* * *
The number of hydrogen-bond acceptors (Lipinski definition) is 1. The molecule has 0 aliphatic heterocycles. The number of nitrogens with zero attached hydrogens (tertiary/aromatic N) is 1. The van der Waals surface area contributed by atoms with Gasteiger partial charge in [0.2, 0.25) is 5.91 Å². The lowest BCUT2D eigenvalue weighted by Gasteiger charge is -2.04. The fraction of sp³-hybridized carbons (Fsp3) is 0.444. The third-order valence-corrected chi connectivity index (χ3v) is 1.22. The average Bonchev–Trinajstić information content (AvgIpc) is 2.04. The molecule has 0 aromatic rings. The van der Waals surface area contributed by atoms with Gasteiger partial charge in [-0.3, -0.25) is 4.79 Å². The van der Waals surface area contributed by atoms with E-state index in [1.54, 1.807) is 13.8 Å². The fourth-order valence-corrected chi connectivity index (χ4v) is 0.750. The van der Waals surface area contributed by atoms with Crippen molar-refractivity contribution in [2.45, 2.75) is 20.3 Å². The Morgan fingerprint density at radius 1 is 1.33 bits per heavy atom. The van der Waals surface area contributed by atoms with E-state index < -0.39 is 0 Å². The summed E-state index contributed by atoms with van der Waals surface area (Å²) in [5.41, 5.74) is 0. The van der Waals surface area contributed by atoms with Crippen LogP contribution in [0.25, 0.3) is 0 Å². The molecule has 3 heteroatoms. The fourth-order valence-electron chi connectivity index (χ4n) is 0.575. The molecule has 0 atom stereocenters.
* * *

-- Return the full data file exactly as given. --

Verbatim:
The number of hydrogen-bond acceptors (Lipinski definition) is 1. The molecule has 0 aliphatic heterocycles. The number of nitrogens with zero attached hydrogens (tertiary/aromatic N) is 1. The van der Waals surface area contributed by atoms with Gasteiger partial charge in [0.2, 0.25) is 5.91 Å². The lowest BCUT2D eigenvalue weighted by Gasteiger charge is -2.04. The fraction of sp³-hybridized carbons (Fsp3) is 0.444. The third-order valence-corrected chi connectivity index (χ3v) is 1.22. The average Bonchev–Trinajstić information content (AvgIpc) is 2.04. The molecule has 0 aromatic rings. The van der Waals surface area contributed by atoms with Gasteiger partial charge in [-0.3, -0.25) is 4.79 Å². The van der Waals surface area contributed by atoms with E-state index in [1.54, 1.807) is 13.8 Å². The fourth-order valence-corrected chi connectivity index (χ4v) is 0.750. The van der Waals surface area contributed by atoms with Crippen molar-refractivity contribution in [2.45, 2.75) is 20.3 Å². The Morgan fingerprint density at radius 1 is 1.33 bits per heavy atom. The van der Waals surface area contributed by atoms with E-state index < -0.39 is 0 Å². The summed E-state index contributed by atoms with van der Waals surface area (Å²) in [5.41, 5.74) is 0. The van der Waals surface area contributed by atoms with Crippen LogP contribution in [0.25, 0.3) is 0 Å². The molecule has 3 heteroatoms. The fourth-order valence-electron chi connectivity index (χ4n) is 0.575. The molecule has 0 atom stereocenters.